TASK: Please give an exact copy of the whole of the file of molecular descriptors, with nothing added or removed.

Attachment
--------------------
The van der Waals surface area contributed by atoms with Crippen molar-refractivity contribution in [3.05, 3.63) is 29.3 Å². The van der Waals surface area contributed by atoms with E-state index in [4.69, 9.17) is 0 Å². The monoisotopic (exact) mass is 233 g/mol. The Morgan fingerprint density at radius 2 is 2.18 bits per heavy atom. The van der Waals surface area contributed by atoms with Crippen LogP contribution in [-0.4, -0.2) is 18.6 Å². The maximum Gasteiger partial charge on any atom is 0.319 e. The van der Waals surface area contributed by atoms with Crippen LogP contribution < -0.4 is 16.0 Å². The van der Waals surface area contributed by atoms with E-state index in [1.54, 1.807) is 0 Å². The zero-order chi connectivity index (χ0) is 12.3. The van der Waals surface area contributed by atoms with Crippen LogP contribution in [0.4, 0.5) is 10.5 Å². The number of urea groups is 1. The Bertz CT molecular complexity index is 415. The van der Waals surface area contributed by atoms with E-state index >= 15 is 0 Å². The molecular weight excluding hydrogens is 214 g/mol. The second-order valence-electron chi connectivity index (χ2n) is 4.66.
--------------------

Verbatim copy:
The van der Waals surface area contributed by atoms with Crippen molar-refractivity contribution in [3.05, 3.63) is 29.3 Å². The van der Waals surface area contributed by atoms with E-state index in [4.69, 9.17) is 0 Å². The monoisotopic (exact) mass is 233 g/mol. The Morgan fingerprint density at radius 2 is 2.18 bits per heavy atom. The van der Waals surface area contributed by atoms with Crippen LogP contribution in [-0.4, -0.2) is 18.6 Å². The maximum Gasteiger partial charge on any atom is 0.319 e. The van der Waals surface area contributed by atoms with Crippen LogP contribution < -0.4 is 16.0 Å². The van der Waals surface area contributed by atoms with E-state index in [1.54, 1.807) is 0 Å². The zero-order chi connectivity index (χ0) is 12.3. The van der Waals surface area contributed by atoms with Crippen LogP contribution in [0.4, 0.5) is 10.5 Å². The number of urea groups is 1. The Bertz CT molecular complexity index is 415. The van der Waals surface area contributed by atoms with E-state index >= 15 is 0 Å². The molecular weight excluding hydrogens is 214 g/mol. The second-order valence-electron chi connectivity index (χ2n) is 4.66.